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With the advances in technology that we’re seeing, many people are worried about a coming robopocalypse.
Half of today’s work activities could be automated by 2055, according to a report from McKinsey Global Institute released last year. And we’re already seeing some of the consequences in areas like the manufacturing industry, where about 5 million jobs have been lost since 2000.
As these threats loom, a project called GenForward surveyed millennials across different racial groups to find out more about their experiences with technology.
In this survey, GenForward asked how worried millennials are about their job prospects and whether they think the government should have a role in helping displaced workers.
Here were some of its findings (all figures in percentages):
People of color are especially concerned or at least somewhat concerned about being able to find a job in their line of work as technology progresses.
Keep in mind that many millennials started entering the job market during the Great Recession.
“There was a kind of contraction in terms of jobs that were available, and then there are also the narratives about technology,” said Cathy Cohen, the lead investigator for GenForward. “I think they have a real fear of being able to find a job — and not just a job, but a good job that can support them and their families in a kind of moment when in fact we see an explosion of AI and robotics and computers taking jobs away.”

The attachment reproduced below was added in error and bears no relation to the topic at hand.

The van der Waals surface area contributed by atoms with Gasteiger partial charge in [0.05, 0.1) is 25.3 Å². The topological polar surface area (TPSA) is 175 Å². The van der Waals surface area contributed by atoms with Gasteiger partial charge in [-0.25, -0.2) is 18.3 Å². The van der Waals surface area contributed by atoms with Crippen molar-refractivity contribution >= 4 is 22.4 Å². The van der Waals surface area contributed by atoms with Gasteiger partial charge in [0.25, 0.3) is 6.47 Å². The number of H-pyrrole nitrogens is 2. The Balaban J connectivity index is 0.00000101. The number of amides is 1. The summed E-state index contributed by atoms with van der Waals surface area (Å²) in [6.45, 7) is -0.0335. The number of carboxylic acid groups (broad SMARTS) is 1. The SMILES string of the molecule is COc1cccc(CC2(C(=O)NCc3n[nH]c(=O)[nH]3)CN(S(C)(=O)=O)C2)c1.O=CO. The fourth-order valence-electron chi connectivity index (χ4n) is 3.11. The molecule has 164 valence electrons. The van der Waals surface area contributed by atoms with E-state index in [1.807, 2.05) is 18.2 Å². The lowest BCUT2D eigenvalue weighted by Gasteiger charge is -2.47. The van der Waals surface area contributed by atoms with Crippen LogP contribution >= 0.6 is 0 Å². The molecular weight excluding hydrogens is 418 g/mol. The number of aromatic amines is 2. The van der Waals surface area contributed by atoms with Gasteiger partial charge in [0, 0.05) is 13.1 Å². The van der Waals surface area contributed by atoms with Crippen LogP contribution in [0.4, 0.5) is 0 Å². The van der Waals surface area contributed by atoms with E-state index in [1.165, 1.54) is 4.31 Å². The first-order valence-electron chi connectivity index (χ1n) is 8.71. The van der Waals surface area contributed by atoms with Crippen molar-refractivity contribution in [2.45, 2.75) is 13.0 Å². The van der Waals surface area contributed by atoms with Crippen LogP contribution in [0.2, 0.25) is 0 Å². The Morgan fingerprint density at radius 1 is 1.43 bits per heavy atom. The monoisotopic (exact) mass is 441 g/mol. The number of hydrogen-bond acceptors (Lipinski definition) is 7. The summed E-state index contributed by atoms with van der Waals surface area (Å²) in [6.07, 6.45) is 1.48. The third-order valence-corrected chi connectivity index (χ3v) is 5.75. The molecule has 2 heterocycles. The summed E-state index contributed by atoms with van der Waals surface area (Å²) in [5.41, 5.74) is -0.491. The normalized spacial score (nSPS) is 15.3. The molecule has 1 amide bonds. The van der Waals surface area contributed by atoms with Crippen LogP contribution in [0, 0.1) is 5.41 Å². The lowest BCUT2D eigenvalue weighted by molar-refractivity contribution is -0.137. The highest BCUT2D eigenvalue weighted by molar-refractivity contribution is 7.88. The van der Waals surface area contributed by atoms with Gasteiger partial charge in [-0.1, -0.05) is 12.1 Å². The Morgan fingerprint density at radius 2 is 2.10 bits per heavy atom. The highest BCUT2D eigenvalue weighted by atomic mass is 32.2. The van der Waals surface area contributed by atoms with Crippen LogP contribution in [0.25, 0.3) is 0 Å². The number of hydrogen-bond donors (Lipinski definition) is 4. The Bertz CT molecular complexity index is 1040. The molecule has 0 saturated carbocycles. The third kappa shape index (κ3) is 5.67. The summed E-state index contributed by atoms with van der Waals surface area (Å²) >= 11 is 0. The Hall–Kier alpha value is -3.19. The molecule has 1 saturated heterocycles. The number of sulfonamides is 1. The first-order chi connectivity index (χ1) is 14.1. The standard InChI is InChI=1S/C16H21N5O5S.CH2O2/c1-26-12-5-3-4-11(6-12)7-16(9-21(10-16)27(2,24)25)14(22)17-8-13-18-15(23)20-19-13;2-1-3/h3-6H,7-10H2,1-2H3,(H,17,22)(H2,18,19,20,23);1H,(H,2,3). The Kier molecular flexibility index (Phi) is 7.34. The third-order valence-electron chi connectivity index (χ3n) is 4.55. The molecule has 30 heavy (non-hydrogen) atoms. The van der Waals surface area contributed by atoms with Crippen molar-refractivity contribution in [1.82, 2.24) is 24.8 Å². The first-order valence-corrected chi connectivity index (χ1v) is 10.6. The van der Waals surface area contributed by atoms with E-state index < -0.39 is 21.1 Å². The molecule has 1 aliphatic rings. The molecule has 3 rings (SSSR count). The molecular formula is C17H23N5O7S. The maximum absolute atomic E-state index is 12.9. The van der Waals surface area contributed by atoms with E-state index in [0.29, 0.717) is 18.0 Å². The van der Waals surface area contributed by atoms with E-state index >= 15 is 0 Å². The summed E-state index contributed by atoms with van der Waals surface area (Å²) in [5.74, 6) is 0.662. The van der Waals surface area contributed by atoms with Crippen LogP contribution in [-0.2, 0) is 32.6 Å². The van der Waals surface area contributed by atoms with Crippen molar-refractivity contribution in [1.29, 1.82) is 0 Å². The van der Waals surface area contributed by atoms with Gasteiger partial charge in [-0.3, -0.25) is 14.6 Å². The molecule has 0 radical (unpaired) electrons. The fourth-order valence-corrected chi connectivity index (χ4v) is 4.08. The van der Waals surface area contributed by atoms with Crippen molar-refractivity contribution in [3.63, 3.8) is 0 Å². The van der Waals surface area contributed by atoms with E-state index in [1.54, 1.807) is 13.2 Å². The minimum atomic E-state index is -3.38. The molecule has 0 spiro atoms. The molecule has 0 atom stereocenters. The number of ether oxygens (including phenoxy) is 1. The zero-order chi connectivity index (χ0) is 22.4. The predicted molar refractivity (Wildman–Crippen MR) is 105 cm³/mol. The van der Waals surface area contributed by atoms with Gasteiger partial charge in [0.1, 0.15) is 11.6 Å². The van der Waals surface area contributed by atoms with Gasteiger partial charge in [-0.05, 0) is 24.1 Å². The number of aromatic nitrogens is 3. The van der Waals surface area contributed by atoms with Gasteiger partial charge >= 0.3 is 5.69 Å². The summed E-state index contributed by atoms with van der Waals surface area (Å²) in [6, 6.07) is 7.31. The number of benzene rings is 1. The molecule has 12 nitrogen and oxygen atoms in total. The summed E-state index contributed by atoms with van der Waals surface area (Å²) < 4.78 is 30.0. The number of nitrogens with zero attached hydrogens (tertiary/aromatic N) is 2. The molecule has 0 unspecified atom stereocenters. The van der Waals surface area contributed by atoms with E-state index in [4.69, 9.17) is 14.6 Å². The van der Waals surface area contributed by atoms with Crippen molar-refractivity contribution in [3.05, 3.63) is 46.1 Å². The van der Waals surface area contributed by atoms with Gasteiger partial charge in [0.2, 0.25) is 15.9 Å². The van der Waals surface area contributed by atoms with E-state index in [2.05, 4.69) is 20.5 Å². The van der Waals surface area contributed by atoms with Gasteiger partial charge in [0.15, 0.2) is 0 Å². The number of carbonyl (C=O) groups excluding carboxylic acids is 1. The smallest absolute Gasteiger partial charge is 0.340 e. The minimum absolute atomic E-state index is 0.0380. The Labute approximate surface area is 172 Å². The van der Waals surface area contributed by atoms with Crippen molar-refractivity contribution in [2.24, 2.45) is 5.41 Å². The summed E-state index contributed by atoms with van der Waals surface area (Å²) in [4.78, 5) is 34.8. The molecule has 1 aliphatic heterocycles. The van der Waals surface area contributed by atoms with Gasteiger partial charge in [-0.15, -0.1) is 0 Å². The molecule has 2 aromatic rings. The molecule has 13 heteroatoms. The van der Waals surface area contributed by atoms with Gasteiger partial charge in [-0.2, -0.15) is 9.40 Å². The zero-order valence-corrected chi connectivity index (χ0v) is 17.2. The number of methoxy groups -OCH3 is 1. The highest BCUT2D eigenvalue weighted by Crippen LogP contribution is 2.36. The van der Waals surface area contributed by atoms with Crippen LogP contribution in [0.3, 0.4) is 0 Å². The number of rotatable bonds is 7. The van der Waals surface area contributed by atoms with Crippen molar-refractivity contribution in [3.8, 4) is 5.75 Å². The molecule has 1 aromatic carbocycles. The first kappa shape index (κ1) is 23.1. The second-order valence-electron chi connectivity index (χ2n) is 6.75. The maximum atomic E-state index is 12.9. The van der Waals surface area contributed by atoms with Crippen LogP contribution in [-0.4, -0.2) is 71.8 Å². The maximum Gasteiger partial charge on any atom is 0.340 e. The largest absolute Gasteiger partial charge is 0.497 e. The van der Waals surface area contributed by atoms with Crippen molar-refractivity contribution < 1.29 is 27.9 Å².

About 16 percent of African-American millennials say they’re “very concerned” — the highest figure out of all four racial groups.
While jobs report after jobs report has shown a low overall unemployment rate, the unemployment rate for African-Americans over the past year is at 7.4 percent — twice as high as the white unemployment rate, which stands at 3.7 percent.
“There are many threats to that from discrimination and racism, but now also technology and kind of the outsourcing of jobs to other parts of the world,” Cohen said.
Meanwhile, white millennials are the least worried about technological advances negatively affecting their employment prospects, with just 5 percent of members being “very concerned.”
Responses shifted a bit when GenForward asked millennials more generally if they think advances will increase or decrease the number of jobs in the U.S.
This time a plurality of millennials across racial and ethnic groups said they think tech advances will lead to decreases, including 43 percent of white millennials.
Again, African-Americans — 51 percent — expressed the most concern that jobs would decrease.
“I don’t think it’s just about technology, but it’s a pattern that young African-Americans have experience more broadly,” Cohen said.
Given all of these concerns about the future of automation, GenForward asked millennials whether the government should help any displaced workers. It conducted an experiment with respondents: It asked the group if the government is obligated to take care of displaced workers, but with half being told it would mean a substantial raise in taxes.
Overwhelming numbers of millennials in the group that was not asked about taxes, regardless of race and ethnicity, at least “somewhat agree” that the government has an obligation to take care of workers. While support dropped when accounting for potential tax increases, majorities of millennials across race and ethnicity still supported such a program.
“I think it tells us something important about millennials. One is they are contemplating what we might call the end of work, or at least the restructuring of work, and what would it mean for them to face an economy where in fact there aren’t substantial numbers of jobs that provide them with an opportunity to provide for themselves and their families,” Cohen said.
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